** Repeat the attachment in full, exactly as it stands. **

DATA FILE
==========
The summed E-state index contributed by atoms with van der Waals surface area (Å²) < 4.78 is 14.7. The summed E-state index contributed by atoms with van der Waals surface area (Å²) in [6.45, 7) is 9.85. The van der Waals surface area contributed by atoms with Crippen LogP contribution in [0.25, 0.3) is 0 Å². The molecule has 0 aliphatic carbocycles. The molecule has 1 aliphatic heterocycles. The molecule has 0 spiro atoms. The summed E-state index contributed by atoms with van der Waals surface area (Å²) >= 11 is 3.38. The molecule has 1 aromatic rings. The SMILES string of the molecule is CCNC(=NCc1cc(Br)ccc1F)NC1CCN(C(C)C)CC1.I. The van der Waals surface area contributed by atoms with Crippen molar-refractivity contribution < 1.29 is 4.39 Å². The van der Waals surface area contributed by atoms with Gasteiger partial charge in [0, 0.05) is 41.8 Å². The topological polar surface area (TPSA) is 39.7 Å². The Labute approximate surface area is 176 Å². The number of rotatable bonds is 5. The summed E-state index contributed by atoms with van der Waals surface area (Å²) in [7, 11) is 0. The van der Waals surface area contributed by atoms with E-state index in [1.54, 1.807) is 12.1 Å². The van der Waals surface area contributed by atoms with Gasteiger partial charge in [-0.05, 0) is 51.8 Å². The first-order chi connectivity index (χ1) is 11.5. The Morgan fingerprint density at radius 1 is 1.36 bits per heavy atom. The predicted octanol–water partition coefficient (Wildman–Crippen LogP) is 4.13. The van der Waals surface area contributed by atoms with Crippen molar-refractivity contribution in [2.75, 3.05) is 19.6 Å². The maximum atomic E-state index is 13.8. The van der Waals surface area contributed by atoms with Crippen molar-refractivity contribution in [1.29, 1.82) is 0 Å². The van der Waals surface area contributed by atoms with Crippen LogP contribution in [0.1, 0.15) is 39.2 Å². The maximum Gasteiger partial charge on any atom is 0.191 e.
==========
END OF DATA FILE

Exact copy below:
The summed E-state index contributed by atoms with van der Waals surface area (Å²) < 4.78 is 14.7. The summed E-state index contributed by atoms with van der Waals surface area (Å²) in [6.45, 7) is 9.85. The van der Waals surface area contributed by atoms with Crippen LogP contribution in [0.25, 0.3) is 0 Å². The molecule has 0 aliphatic carbocycles. The molecule has 1 aliphatic heterocycles. The molecule has 0 spiro atoms. The summed E-state index contributed by atoms with van der Waals surface area (Å²) >= 11 is 3.38. The molecule has 1 aromatic rings. The SMILES string of the molecule is CCNC(=NCc1cc(Br)ccc1F)NC1CCN(C(C)C)CC1.I. The van der Waals surface area contributed by atoms with Crippen molar-refractivity contribution < 1.29 is 4.39 Å². The van der Waals surface area contributed by atoms with Gasteiger partial charge in [0, 0.05) is 41.8 Å². The topological polar surface area (TPSA) is 39.7 Å². The Labute approximate surface area is 176 Å². The number of rotatable bonds is 5. The summed E-state index contributed by atoms with van der Waals surface area (Å²) in [7, 11) is 0. The van der Waals surface area contributed by atoms with E-state index in [1.54, 1.807) is 12.1 Å². The van der Waals surface area contributed by atoms with Gasteiger partial charge in [-0.05, 0) is 51.8 Å². The first-order chi connectivity index (χ1) is 11.5. The Morgan fingerprint density at radius 1 is 1.36 bits per heavy atom. The predicted octanol–water partition coefficient (Wildman–Crippen LogP) is 4.13. The van der Waals surface area contributed by atoms with Crippen molar-refractivity contribution in [2.75, 3.05) is 19.6 Å². The maximum atomic E-state index is 13.8. The van der Waals surface area contributed by atoms with Crippen molar-refractivity contribution in [1.29, 1.82) is 0 Å². The van der Waals surface area contributed by atoms with Crippen LogP contribution in [0.1, 0.15) is 39.2 Å². The maximum Gasteiger partial charge on any atom is 0.191 e.